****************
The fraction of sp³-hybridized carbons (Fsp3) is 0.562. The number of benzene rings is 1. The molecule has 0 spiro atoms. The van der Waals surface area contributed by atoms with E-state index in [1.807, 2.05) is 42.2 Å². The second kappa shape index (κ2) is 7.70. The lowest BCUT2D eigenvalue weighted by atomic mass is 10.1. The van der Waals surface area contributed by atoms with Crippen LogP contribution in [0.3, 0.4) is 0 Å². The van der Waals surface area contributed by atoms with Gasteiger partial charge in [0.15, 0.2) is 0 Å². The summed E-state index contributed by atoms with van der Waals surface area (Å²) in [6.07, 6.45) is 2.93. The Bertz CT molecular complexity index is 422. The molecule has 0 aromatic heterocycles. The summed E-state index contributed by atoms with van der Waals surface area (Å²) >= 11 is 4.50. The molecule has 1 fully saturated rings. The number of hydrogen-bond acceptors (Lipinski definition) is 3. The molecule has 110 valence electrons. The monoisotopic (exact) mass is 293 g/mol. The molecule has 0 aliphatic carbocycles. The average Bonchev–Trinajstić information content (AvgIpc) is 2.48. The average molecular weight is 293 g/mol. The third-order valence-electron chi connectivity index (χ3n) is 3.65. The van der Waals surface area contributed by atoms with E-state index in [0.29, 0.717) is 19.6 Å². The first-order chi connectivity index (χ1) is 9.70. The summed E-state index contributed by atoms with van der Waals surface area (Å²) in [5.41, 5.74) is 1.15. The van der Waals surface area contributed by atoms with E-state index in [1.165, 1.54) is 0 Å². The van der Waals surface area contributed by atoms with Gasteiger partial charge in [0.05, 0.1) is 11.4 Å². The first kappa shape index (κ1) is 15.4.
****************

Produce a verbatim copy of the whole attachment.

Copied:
The fraction of sp³-hybridized carbons (Fsp3) is 0.562. The number of benzene rings is 1. The molecule has 0 spiro atoms. The van der Waals surface area contributed by atoms with E-state index in [1.807, 2.05) is 42.2 Å². The second kappa shape index (κ2) is 7.70. The lowest BCUT2D eigenvalue weighted by atomic mass is 10.1. The van der Waals surface area contributed by atoms with Crippen LogP contribution in [0.3, 0.4) is 0 Å². The van der Waals surface area contributed by atoms with Gasteiger partial charge in [0.15, 0.2) is 0 Å². The summed E-state index contributed by atoms with van der Waals surface area (Å²) in [6.07, 6.45) is 2.93. The Bertz CT molecular complexity index is 422. The molecule has 0 aromatic heterocycles. The summed E-state index contributed by atoms with van der Waals surface area (Å²) >= 11 is 4.50. The molecule has 1 fully saturated rings. The number of hydrogen-bond acceptors (Lipinski definition) is 3. The molecule has 110 valence electrons. The monoisotopic (exact) mass is 293 g/mol. The molecule has 0 aliphatic carbocycles. The average Bonchev–Trinajstić information content (AvgIpc) is 2.48. The average molecular weight is 293 g/mol. The third-order valence-electron chi connectivity index (χ3n) is 3.65. The van der Waals surface area contributed by atoms with E-state index in [0.29, 0.717) is 19.6 Å². The first-order chi connectivity index (χ1) is 9.70. The summed E-state index contributed by atoms with van der Waals surface area (Å²) in [5.41, 5.74) is 1.15. The van der Waals surface area contributed by atoms with E-state index in [1.165, 1.54) is 0 Å². The van der Waals surface area contributed by atoms with Gasteiger partial charge in [0.05, 0.1) is 11.4 Å². The first kappa shape index (κ1) is 15.4.